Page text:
A Multiplication Education

In 2008, when Dusty Thompson planted Redeemer Church in Lubbock, Texas, he did so with a clear vision around church multiplication. His goal? Redeemer would plant 20 new churches domestically and send out 20 missionary groups by 2020. Not only did the church meet that goal, but it surpassed it by planting many churches that then went on to plant daughter and even granddaughter churches. 

As an Acts 29 church, multiplication was in Redeemer Church’s DNA from the very beginning.

“The way we went about that was mostly opportunistic,” says Ben Lagasse, co-executive pastor at Redeemer Church alongside Keenan Harris. “If you talk to almost any of our church plants, they each have a unique story, whether it is the planter or how the church plant came to be. We were just very open handed when those connections popped up.” 

The church plants that have arisen out of Redeemer are mostly in Texas, but a few are in New Mexico and Oklahoma. By 2015, Redeemer had planted enough churches that it made sense to formalize the Redeemer Network in order to train, fund and support church planters and new church plants. Redeemer Church decentralized Redeemer Network, which is led autonomously by leaders from member churches. 

“That has opened up a lot of multiplication opportunities,” Lagasse says. 

They even added an additional arm of the Redeemer Network called Catalyst Collective, aimed at replanting or revitalizing stagnant churches. 

“There is traction with that,” says Harris. “There are churches we didn’t plant but that are showing interest in joining the Redeemer Network for networking, for encouragement, but also for equipping, Lord willing, to see revitalization in their church.”

Though Redeemer Network continues to plant churches in all contexts, Redeemer Church has evolved its own multiplication strategy over the years to focus specifically on planting largely in a collegiate context. Considering Lubbock is home to Texas Tech University, college ministry fit their model.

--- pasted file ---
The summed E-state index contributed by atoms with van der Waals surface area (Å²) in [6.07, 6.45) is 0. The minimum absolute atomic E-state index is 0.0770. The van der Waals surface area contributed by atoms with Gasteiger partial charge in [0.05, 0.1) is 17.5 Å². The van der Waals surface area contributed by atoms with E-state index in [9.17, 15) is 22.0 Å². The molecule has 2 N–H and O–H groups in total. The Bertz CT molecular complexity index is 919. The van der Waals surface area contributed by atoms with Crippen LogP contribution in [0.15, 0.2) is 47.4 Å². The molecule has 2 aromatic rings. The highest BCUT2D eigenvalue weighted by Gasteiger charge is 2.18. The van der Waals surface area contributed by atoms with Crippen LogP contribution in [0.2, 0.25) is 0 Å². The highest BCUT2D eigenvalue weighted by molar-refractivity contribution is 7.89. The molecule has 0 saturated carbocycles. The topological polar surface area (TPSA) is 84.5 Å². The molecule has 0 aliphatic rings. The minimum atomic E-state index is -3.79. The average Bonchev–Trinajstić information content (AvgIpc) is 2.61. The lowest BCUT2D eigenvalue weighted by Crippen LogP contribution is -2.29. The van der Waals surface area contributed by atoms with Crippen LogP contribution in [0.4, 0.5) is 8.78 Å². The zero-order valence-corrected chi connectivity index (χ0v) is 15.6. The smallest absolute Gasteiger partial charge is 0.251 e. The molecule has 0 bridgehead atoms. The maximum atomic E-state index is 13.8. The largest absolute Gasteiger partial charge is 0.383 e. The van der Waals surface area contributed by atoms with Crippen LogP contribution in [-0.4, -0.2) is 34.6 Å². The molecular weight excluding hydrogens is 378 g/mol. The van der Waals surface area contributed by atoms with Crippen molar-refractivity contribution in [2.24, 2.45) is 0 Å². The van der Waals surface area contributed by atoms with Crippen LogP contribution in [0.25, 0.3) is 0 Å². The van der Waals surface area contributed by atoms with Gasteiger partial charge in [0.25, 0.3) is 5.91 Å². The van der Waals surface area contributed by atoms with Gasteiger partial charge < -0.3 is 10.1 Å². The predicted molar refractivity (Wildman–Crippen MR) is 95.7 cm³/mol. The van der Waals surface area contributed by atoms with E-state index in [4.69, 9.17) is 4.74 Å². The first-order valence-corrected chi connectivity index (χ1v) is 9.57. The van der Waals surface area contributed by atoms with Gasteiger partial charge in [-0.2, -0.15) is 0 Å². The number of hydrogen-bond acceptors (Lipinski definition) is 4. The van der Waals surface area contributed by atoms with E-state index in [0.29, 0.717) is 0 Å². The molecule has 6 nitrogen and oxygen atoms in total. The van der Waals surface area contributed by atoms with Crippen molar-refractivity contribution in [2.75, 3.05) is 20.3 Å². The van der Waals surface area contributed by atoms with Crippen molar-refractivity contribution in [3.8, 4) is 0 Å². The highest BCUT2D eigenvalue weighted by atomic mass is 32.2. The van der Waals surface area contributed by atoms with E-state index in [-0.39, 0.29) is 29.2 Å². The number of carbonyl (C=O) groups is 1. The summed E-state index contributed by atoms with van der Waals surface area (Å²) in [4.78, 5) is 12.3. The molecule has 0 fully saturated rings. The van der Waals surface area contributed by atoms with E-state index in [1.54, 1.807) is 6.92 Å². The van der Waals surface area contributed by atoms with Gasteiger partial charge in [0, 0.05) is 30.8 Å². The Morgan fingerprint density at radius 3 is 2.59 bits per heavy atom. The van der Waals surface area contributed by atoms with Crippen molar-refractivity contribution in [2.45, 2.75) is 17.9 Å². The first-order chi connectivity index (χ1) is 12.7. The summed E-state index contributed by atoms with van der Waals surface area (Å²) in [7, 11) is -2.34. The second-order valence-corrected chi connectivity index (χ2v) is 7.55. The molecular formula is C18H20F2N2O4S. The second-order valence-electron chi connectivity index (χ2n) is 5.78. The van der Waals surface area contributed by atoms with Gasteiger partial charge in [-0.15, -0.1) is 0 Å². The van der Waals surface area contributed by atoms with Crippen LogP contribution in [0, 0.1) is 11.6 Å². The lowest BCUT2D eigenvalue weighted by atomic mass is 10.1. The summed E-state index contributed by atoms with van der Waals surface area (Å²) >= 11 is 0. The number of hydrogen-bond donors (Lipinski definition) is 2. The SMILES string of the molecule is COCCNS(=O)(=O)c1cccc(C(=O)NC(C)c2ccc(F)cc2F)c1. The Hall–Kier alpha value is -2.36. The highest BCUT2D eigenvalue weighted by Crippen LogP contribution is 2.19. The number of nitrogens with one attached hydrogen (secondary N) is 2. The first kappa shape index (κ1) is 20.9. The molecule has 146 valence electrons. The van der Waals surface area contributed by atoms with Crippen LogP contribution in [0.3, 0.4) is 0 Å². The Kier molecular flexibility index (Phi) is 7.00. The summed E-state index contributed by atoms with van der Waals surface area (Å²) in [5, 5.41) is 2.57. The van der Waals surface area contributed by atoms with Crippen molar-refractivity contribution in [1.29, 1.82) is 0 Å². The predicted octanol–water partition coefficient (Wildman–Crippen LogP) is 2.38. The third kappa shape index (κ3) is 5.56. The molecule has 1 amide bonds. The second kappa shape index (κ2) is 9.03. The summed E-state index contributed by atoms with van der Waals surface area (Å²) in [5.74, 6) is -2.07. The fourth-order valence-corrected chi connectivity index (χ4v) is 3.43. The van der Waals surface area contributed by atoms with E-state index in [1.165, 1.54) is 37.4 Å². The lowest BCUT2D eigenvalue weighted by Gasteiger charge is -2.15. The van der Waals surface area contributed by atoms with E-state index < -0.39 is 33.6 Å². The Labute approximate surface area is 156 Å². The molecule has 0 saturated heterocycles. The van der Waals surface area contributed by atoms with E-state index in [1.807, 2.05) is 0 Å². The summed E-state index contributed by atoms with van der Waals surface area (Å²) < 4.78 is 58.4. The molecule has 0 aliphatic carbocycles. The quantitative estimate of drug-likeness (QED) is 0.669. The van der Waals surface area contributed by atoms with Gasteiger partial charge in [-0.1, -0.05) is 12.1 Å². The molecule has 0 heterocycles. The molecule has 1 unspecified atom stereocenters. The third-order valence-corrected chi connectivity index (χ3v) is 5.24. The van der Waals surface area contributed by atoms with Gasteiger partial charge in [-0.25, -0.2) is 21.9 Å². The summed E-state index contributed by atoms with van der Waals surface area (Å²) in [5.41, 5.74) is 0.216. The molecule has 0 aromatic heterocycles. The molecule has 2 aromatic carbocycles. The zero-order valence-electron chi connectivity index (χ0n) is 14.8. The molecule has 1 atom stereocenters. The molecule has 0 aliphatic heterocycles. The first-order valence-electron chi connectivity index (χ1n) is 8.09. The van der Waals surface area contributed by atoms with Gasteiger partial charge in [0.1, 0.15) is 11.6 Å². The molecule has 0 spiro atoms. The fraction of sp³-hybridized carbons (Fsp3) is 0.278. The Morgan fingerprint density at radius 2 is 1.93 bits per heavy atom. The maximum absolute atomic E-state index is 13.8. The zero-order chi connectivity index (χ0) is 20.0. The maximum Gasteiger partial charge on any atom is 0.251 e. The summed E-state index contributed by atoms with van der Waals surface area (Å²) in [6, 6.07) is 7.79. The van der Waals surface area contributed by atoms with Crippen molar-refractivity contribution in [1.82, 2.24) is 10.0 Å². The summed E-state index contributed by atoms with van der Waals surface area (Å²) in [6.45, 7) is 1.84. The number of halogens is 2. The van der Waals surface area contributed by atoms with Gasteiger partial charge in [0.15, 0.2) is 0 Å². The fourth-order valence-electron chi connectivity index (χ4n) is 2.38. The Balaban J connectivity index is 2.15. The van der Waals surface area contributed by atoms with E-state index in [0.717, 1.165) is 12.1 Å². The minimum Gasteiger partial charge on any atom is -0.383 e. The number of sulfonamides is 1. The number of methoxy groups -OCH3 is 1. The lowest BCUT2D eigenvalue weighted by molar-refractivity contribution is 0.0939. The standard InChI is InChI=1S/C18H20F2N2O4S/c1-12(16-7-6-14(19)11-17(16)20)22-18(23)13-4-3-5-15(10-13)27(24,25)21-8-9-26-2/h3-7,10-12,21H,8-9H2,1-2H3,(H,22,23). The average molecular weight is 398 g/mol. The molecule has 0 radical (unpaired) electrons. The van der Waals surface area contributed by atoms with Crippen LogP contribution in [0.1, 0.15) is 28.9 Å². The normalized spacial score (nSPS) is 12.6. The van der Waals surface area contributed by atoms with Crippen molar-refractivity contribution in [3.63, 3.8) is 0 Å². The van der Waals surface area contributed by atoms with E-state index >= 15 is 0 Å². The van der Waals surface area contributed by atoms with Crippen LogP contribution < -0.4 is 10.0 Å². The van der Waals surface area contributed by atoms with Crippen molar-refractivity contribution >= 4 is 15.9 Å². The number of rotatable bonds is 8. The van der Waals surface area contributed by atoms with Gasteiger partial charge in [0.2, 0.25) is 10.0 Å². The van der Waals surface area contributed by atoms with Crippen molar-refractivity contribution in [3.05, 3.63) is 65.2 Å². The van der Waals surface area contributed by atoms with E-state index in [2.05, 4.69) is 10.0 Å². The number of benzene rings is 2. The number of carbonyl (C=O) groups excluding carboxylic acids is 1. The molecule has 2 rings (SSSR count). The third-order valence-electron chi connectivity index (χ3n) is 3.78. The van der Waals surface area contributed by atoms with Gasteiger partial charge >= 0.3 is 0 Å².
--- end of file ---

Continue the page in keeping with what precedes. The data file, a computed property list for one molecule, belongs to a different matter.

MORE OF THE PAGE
“Ministering in a college context has borne a lot of fruit,” Lagasse says, adding that they “feel one of the best ways to do our church planting is in other college contexts.”

Harris adds they worked with church planters who were looking to plant in Austin, Texas, and Tucson, Arizona, through Redeemer Church’s two-year church-planting residency. 

“They’re going to focus [largely] on reaching college students, because that is when the data would show most people come to faith,” he says. “That’s when you have a lot of agility in making decisions with your life and considering going to the nations. That’s when it’s easiest to leverage those things and send people out.”

It has proven to be an effective strategy to help college students in Redeemer’s own backyard catch a vision for church multiplication and help church planters establish the next generation of church-planting churches.

“You meet lots of college students,” Harris says. “You learn what it is like to reach a campus and meet students, to share your faith, to draw them in. Then they can go do that at other college campuses across the nation.”